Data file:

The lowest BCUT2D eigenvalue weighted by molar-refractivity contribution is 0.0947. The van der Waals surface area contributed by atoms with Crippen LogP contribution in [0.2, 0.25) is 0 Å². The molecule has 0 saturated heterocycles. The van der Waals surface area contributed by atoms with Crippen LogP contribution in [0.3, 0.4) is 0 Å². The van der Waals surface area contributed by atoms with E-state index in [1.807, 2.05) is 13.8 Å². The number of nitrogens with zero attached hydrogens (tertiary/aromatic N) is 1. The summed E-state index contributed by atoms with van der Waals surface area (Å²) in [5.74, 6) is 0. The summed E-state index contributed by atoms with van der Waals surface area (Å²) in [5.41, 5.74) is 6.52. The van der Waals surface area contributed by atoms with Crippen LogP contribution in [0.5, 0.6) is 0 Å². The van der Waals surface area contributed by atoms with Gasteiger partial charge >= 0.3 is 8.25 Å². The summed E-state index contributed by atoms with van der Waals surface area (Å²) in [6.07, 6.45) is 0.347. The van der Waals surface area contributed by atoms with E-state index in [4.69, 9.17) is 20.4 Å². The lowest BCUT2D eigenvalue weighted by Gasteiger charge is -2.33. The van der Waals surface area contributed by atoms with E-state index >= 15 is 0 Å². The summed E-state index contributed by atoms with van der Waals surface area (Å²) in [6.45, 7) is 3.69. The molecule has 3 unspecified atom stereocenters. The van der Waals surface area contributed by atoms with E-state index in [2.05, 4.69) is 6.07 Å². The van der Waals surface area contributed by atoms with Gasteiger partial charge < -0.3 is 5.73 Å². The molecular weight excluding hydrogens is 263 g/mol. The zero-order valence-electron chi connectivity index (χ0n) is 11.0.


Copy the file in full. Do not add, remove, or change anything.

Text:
The lowest BCUT2D eigenvalue weighted by molar-refractivity contribution is 0.0947. The van der Waals surface area contributed by atoms with Crippen LogP contribution in [0.2, 0.25) is 0 Å². The molecule has 0 saturated heterocycles. The van der Waals surface area contributed by atoms with Crippen LogP contribution in [0.3, 0.4) is 0 Å². The van der Waals surface area contributed by atoms with E-state index in [1.807, 2.05) is 13.8 Å². The number of nitrogens with zero attached hydrogens (tertiary/aromatic N) is 1. The summed E-state index contributed by atoms with van der Waals surface area (Å²) in [5.74, 6) is 0. The summed E-state index contributed by atoms with van der Waals surface area (Å²) in [5.41, 5.74) is 6.52. The van der Waals surface area contributed by atoms with Crippen LogP contribution in [0.5, 0.6) is 0 Å². The van der Waals surface area contributed by atoms with Gasteiger partial charge >= 0.3 is 8.25 Å². The summed E-state index contributed by atoms with van der Waals surface area (Å²) in [6.07, 6.45) is 0.347. The van der Waals surface area contributed by atoms with E-state index in [4.69, 9.17) is 20.4 Å². The lowest BCUT2D eigenvalue weighted by Gasteiger charge is -2.33. The van der Waals surface area contributed by atoms with E-state index >= 15 is 0 Å². The summed E-state index contributed by atoms with van der Waals surface area (Å²) in [6.45, 7) is 3.69. The molecule has 3 unspecified atom stereocenters. The van der Waals surface area contributed by atoms with E-state index in [2.05, 4.69) is 6.07 Å². The van der Waals surface area contributed by atoms with Gasteiger partial charge < -0.3 is 5.73 Å². The molecular weight excluding hydrogens is 263 g/mol. The zero-order valence-electron chi connectivity index (χ0n) is 11.0.